Matan Ruak set to become East Timor President

16.04.2012 - Dili - Tony Henderson

Prior to serving in the F-FDTL (FALINTIL-Forças de Defesa de Timor-Leste), Ruak was the last commander of the Armed Forces of National Liberation of East Timor – Fretilin or FALINTIL, the insurgent army that resisted Indonesian occupation of the island, from 1975 to 1999.

The internationally known Ramos-Horta, a Nobel laureate, came third in last month’s first round of voting, leaving two contestants in a runoff that proved to be free from violence or claims of vote-rigging.

Both Guterres, a former parliament speaker, and Taur Matan Ruak pledged to abide by the outcome of the ballots and urged their supporters to do likewise. Taur Matan Ruak, Ramos-Horta and Guterres were all independence fighters alongside Xanana Gusmao, East Timor’s first president and its current prime minister.

Gusmao, who switched from president to prime minister following the 2007 election, campaigned for Taur Matan Ruak, who is running as an independent. A win for Taur Matan Ruak would point to another loss for Fretilin in the July parliamentary election. It indicates that Gusmao still has widespread support among the ‘half-island’s’ 620,000 voters which is a vote for his ruling coalition.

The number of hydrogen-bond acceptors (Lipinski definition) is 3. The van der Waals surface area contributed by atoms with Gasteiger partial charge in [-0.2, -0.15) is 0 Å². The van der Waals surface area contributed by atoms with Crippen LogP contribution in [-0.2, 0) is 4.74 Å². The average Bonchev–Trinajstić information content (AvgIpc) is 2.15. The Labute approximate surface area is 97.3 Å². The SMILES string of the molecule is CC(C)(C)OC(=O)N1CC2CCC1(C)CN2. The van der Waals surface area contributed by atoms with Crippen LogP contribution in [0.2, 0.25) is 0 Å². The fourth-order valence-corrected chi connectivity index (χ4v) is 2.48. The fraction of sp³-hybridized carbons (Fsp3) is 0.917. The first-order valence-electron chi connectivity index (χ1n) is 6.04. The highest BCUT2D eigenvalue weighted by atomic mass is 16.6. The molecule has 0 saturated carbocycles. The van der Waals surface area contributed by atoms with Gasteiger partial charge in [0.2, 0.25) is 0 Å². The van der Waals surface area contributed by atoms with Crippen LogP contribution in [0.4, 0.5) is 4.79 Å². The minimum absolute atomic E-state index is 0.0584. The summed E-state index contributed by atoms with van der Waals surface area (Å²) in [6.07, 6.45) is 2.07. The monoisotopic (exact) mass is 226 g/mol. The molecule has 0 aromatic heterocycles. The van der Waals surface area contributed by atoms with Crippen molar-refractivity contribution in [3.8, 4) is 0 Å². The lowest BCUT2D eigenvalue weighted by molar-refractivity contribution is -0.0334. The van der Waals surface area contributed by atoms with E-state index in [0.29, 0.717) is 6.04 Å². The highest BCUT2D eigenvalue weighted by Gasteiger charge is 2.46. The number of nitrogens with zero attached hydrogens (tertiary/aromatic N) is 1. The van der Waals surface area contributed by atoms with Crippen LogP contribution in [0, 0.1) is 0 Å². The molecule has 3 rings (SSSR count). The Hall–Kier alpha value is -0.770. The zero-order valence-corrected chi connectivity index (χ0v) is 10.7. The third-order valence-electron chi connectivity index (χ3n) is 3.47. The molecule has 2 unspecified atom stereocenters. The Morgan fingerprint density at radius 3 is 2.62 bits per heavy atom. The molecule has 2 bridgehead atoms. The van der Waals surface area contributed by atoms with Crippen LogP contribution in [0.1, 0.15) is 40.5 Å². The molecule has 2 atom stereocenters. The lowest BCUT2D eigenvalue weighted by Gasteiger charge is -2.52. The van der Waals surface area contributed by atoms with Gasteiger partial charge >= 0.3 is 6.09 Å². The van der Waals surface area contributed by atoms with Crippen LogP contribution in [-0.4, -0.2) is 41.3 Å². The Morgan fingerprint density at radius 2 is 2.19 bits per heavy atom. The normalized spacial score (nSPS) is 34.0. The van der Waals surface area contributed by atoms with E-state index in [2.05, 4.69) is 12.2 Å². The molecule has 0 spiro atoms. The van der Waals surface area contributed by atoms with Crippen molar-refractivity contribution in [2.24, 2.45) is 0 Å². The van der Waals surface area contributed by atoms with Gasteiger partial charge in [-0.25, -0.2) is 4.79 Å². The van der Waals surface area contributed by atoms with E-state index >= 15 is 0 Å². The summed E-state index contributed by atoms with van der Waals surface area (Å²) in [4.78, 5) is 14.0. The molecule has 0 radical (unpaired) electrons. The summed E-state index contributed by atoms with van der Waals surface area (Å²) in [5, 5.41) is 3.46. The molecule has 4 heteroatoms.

The presence of UN peacekeeping troops is very likely ending soon as they begin a planned withdrawal later this year. This depends on the parliamentary elections on July 7, 2012, If these are peaceful, discussions will begin about the withdrawal of the 400 international forces still deployed in the country.

The road to voting democracy has been anything but easy with gang violence and splits in the army and police turning deadly several times and, six years ago, the violence led to the collapse of the government.

Fretilin formed a government after the former Portuguese colony gained its independence from Indonesia in 2002, but lost power in 2006 amid civil strife that saw international troops return to restore order.

Note: East Timor was a Portuguese colony for 400 years before Indonesia sent in troops in 1975. The 24-year occupation was ended by a UN-sponsored independence referendum in 1999 when the nation’s 1.1 million people voted overwhelmingly to end the brutal Indonesia occupation that had left more than 170,000 dead. Sadly, the withdrawing soldiers and proxy militias went on a rampage, killing another 1,500 people and destroying much of the infrastructure.

The country is still trying to recover from the devastating violence which factionalised the population.

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